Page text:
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elevated rank of the emperor, but in the peculiar diligence and sollicitude, with which, history tells us, he endeavoured to promote, by various ways, the interests of his country. So that the compliment is as just, as it is polite. It may be further observed, that sermo is used in Horace, to signify the ordinary style of conversation [See Sat. i. 3, 65, and iv. 42.] and therefore not improperly denotes the familiarity of the epistolary address, which, in its easy expression, so nearly approaches to it.

13. URIT ENIM FULGORE SUO, QUI PRAEGRAVAT ARTES INFRA SE POSITAS : EXTINCTUS AMABITUR IDEM.] The poet, we may suppose, spoke this from experience. And so might another of later date when he complained:

Unhappy Wit, like most mistaken things,
Attones not for that envy which it brings.

Essay on Crit. v. 494.

Unless it be thought, that, as this was said by him very early in life, it might rather pass for a prediction of his future fortunes. Be this as it will, the sufferings, which unhappy wit is conceived to bring on itself from the envy, it excites, are, I am apt to think, somewhat aggravated; at least if one may judge from the effects it had on this Complainant. That which would be likely to afflict him most, was the envy of his friends. But the generosity of these deserves to be recorded. The wits took no offence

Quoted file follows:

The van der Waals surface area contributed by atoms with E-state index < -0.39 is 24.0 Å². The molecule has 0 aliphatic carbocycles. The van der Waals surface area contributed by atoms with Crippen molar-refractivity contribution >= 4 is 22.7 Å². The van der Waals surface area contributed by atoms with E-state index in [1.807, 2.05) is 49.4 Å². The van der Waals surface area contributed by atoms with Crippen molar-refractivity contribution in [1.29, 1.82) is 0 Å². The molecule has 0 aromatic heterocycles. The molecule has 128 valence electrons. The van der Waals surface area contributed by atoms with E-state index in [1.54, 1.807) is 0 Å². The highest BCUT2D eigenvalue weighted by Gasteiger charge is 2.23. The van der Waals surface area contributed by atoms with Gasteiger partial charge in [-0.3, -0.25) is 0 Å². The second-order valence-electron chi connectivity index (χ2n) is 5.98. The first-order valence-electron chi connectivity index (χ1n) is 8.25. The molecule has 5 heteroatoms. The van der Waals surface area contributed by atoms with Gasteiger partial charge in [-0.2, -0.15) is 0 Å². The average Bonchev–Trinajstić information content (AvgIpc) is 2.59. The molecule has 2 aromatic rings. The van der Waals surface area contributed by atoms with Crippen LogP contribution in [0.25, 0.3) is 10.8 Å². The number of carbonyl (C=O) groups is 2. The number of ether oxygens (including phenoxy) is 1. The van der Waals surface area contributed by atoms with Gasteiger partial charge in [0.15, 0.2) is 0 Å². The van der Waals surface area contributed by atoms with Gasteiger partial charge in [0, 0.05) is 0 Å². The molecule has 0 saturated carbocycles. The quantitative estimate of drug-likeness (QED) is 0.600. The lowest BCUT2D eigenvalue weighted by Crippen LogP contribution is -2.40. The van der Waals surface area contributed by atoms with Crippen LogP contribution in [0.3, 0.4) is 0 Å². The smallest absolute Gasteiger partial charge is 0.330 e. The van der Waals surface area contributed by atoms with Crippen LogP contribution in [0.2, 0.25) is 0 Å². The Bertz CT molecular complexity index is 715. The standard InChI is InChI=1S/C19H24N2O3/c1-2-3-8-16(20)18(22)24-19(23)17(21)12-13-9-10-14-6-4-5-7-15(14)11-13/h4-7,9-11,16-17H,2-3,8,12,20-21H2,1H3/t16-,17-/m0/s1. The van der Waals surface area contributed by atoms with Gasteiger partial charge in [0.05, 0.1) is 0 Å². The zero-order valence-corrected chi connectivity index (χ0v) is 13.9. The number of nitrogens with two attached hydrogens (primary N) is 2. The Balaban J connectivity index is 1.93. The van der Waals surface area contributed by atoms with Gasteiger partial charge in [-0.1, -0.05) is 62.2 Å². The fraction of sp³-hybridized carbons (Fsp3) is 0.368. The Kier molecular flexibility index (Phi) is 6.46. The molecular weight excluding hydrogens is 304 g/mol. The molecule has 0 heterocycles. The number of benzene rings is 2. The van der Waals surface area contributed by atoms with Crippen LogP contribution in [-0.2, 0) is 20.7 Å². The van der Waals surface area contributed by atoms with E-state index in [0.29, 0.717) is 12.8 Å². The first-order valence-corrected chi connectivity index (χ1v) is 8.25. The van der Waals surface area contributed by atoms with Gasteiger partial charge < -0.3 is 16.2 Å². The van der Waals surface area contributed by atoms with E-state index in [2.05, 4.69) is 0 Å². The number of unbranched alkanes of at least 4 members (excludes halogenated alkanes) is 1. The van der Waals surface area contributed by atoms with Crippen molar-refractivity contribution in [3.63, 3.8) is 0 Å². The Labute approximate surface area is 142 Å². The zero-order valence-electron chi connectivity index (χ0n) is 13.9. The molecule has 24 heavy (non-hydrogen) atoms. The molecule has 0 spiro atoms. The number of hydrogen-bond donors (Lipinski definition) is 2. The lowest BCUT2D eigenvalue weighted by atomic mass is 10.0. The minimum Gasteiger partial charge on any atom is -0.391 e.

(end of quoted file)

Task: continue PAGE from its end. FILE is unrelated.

at his fame, till they found it eclipse their own: And his Philosopher and Guide, 'tis well known, stuck close to him, till another and brighter star. had gotten the ascendant. Or supposing there might be some malice in the case, it is plain there was little mischief. And for this little the poet's creed provides an ample recompence. EXTINCTUS AMABITUR IDEM: not, we may be sure, by those The most improved, enlightened, and obliged; but by late impartial posterity; and by ONE at least of his surviving friends, who generously took upon him the patronage of his fame, and who inherits his genius and his virtues.

14. EXTINCTUS AMABITUR IDEM.] Envy, says a discerning ancient, is the vice of those, who are too weak to contend, and too proud to submit: vitium eorum, qui nec cedere volunt, nec possunt contenderea. Which, while it sufficiently exposes the folly and malignity of this hateful passion, secures the honour of human nature; as implying at the same time, that its worst corruptions are not without a mixture of generosity in them. For this false pride in refusing to submit, though absurd and mischievous enough, when unsupported by all ability to contend, yet discovers such a sense of superior excellence, as shews, how difficult it is for human nature to divest itself of all virtue. Accordingly,

a Quinctilian, lib. xi. c. 1.

when the too powerful splendor is withdrawn, our natural veneration of it takes place: Extinctus amabitur idem. This is the true exposition of the poet's sentiment; which therefore appears just the reverse of what his French interpreter would fix upon him. "La justice, que nous rendons aux grands hommes après leur mort, ne vient pas de l'AMOUR, que "nous avons pour leur vertu, mais de la HAINE, "dont notre cœur est rempli pour ceux, qui ont

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pris leur PLACE." An observation, which only becomes the misanthropy of an old cynic virtue, or the selfishness of a modern system of ethics,